Deep corrections last long enough to condition people to sell their winners quickly because of frequent reversals in direction.
Some say that If you don’t have a plan, you will become part of someone else’s plan. Well, the problem during corrections is that many are not able to follow their plan – not because they don’t want to, but because the market doesn’t let them. Hint – the gaps above and below your stops. The cure is to decrease our position size and the frequency of our trading.
Market corrections come slower than most expect, but once they arrive – they escalate faster than most can imagine. Peter Lynch’s words are a good reminder here – “far more money has been lost while preparing for corrections than during the corrections themselves”. Keep in mind that most of Lynch’s career as a mutual fund manager took place during a secular bull market.
The market is not going to be healthy all the time. 8% to 20% correction happen at least once a year every year. Steep corrections create incredible opportunities, but you have to protect your capital in order to take advantage of the recovery.
Once in awhile, a correction will turn into a bear market. They say that both bulls and bears lose money during bear markets – bulls, because they stubbornly hold to favorite story stocks while they are crashing and then they give up near the bottom; bears – because they get squeezed by frequent face-ripping rallies under declining 200-day moving averages.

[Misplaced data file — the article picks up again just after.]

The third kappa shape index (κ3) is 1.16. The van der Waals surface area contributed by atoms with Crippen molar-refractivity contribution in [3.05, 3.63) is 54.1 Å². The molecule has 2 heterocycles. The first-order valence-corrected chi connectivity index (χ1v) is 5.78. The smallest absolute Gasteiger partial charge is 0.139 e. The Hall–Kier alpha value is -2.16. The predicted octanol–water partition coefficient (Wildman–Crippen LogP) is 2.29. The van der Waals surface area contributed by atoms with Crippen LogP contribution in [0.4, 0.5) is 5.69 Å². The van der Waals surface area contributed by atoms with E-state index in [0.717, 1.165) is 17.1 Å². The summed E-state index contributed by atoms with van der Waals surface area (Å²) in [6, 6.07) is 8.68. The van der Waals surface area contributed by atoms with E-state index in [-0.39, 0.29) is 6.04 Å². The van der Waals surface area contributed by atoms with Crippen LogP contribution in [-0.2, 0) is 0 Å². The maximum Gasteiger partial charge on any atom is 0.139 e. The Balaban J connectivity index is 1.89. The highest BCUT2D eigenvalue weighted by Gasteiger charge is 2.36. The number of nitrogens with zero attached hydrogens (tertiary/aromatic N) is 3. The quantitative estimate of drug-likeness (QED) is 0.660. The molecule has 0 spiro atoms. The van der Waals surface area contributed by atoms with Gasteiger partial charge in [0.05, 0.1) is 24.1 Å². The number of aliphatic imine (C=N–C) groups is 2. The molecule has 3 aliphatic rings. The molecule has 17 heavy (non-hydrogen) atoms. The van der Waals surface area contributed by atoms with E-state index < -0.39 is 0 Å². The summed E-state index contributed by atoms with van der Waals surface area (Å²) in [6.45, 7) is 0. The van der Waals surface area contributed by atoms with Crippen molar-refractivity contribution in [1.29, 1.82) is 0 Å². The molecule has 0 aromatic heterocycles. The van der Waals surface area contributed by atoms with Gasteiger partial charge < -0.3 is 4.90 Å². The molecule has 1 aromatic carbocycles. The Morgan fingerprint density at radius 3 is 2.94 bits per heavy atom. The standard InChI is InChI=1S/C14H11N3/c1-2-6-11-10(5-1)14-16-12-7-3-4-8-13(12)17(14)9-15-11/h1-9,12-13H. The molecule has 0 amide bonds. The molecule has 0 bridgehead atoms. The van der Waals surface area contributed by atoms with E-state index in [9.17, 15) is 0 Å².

All corrections feel the same. In the beginning, people don’t believe them, then as prices continue lower and weakness spreads to more sectors, fear escalates and it leads to forced liquidation. Forced liquidation means selling, because you have to, not because you want to. Smart investors dream to be on the other side of forced liquidation.
At the lowest point of a correction, the fear of losing is substantially higher than the fear of missing out.
During corrections, correlations often go to 1.00, which means that stocks move together up and down disregarding of individual merits. If a stock manages to hold its ground and consolidates through time or even make an attempt to make a new high, it is likely being accumulated by institutions. Because of the nature of their size, many institutions prefer to buy on pullbacks and during market corrections. Selloffs provide liquidity that masks their accumulation. Once the pressure from the general market is removed, those stocks tend to outperform.
Bottoms are made by heavy buying, not heavy selling. Stocks not going down on what appears to be bad news is a positive sign.
“It is not entirely clear what causes deep market corrections, but without them, many of the best performing long-term investors would have never achieved their spectacular returns.” – Peter Lynch